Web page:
William Godwin’s novel Caleb Williams (1794) depicts late eighteenth-century England as a tangled web of deception and ruthlessness, wherein the justice system props up powerful, upper-class citizens at the expense of the working class. Attempting to resist this relentless system is Caleb Williams: through second-hand accounts and personal experiences from memory, he narrates a tale that centres around his discovery that his master, a country squire called Falkland, is a murderer. In the subsequent upheaval following this discovery, Caleb is falsely accused of theft by Falkland and is imprisoned: Caleb escapes, only to be continuously stalked by Falkland’s minions. As a result, Caleb is reviled and shunned by all who know him; even once people learn who he is, they turn their backs on him because of his reported deeds against Falkland. Eventually, out of sheer despair, Caleb attempts to bring Falkland to justice, only to recant his narrative when he sees how mortally ill Falkland has become. Caleb soon realizes that he is utterly forsaken by all English society if he continues to oppose Falkland. These plot details provide prolonged suspense and moments of terror within Godwin’s narrative: multiple scholars have identified Caleb Williams as one of the earliest Gothic novels (Miles 48, Dent 211). The Gothic aspects of suspense and terror in Caleb Williams are mostly found within Caleb’s mind as the narrative relies on his memories. As Caleb recalls his experiences, he vivifies them through melodramatic diction, evoking Gothic imagery to illustrate the extent of his dire plight. In this essay, I argue that memory is the form of agency that Caleb uses to resist Falkland and the rest of English society. Significantly, however, the imperfect nature of memory makes this attempt necessarily limited. Memory is further compromised in Caleb Williams due to the menacing Gothic atmosphere that Caleb’s recollections create in his mind; the Gothic thereby threatens the integrity of Caleb’s narrative and sense of self. Through the Gothic atmosphere of suspense and terror created in Caleb’s mind and sustained by external tensions, Godwin demonstrates how individual integrity becomes distorted under the unrelenting pressure of society.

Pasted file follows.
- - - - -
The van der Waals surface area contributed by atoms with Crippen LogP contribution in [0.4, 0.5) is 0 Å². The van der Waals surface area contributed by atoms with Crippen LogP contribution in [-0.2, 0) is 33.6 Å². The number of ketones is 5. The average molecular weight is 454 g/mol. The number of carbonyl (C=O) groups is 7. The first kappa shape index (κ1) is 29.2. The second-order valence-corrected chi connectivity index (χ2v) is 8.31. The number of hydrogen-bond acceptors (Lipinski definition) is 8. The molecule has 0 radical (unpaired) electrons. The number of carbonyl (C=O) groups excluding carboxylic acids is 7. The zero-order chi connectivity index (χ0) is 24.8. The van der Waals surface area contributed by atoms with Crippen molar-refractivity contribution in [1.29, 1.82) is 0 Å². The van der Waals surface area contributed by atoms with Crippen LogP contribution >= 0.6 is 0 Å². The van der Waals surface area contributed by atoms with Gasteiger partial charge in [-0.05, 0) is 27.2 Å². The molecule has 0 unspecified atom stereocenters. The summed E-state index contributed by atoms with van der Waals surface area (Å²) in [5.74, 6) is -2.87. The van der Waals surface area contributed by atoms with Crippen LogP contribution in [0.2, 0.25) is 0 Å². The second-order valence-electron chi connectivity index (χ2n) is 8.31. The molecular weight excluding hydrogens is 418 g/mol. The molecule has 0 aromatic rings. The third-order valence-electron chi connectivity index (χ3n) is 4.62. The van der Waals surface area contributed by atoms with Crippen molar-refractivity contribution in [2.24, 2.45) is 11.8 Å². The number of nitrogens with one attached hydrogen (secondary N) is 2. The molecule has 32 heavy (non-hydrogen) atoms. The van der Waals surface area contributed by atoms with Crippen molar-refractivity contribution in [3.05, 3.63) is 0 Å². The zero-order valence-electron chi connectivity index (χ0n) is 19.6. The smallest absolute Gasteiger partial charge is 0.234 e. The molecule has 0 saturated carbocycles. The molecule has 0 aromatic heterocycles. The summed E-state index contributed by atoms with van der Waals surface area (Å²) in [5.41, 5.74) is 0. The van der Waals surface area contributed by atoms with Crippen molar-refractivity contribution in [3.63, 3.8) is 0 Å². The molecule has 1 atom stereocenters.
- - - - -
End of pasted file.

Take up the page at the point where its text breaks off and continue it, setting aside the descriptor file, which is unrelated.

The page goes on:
Godwin’s deployment of Gothic diction in Caleb Williams illustrates how memory can function as a form of agency; Caleb records his memories in an attempt to showcase how he has been victimized by those in power. In this context, ‘Gothic’ refers to the literary movement that is commonly regarded as beginning with Horace Walpole’s The Castle of Otranto (1764) but did not become a widespread phenomenon in England until the 1790s. The Gothic is an aesthetic that shifts across narrative forms (Gamer 4), from ballads to novels to plays. In a 1790s Gothic tale, the narrative is usually set in an antiquated or seemingly antiquated space, wherein reigns an atmosphere of prolonged suspense interspersed with terror caused by supernatural or psychological threats. These features are exemplified by works like Ann Radcliffe’s The Mysteries of Udolpho (1794) and Matthew Lewis’s The Monk (1796). The Gothic is an “entirely post-medieval and even post-Renaissance phenomenon” (Hogle 1), one that often evokes and re-works previous literary forms including tragedy and verse romances. When I refer to ‘Gothic diction’ in this essay, I am gesturing towards Godwin’s descriptions of Caleb’s recollections — the words that Caleb uses to create his narrative. Caleb’s word choice is frequently excessively violent and melodramatic. Thus, the images Caleb uses to convey his anger — against those who automatically believe Falkland’s narrative or against the justice system that allows such blatant corruption — are often exaggerated. Yet the use of exaggeration communicates Caleb’s powerlessness when confronted with the unrelenting English justice system that allows rich, high-status individuals to get away with murder, while poor, working-class people are condemned to cruel fates with far less provocation. By setting his novel in England during his own era, Godwin differs from other Gothic novelists of the 1790s. Representations of the Gothic in the late eighteenth-century frequently evoked images of haunted castles or abandoned monasteries, nominally in medieval France, Italy, or Spain. In these settings, characters typically contend with external threats, such as a supernatural figure or a menacing, greedy lord. As Jonathan Dent maintains, Godwin’s vision instead demonstrates that “tyranny is not exclusive to revolutionary France; it is firmly embedded at home in barbaric social institutions, such as the English criminal justice system” (211). Godwin is considered one of the first writers of the Gothic who is concerned with representing distorted psychological states. This is not to say that Godwin does not acknowledge threats from the outside world—Caleb Williams also deals with the political atmosphere of England in the early 1790s—but Godwin’s take on the Gothic encompasses internal as well as external pressures on an individual.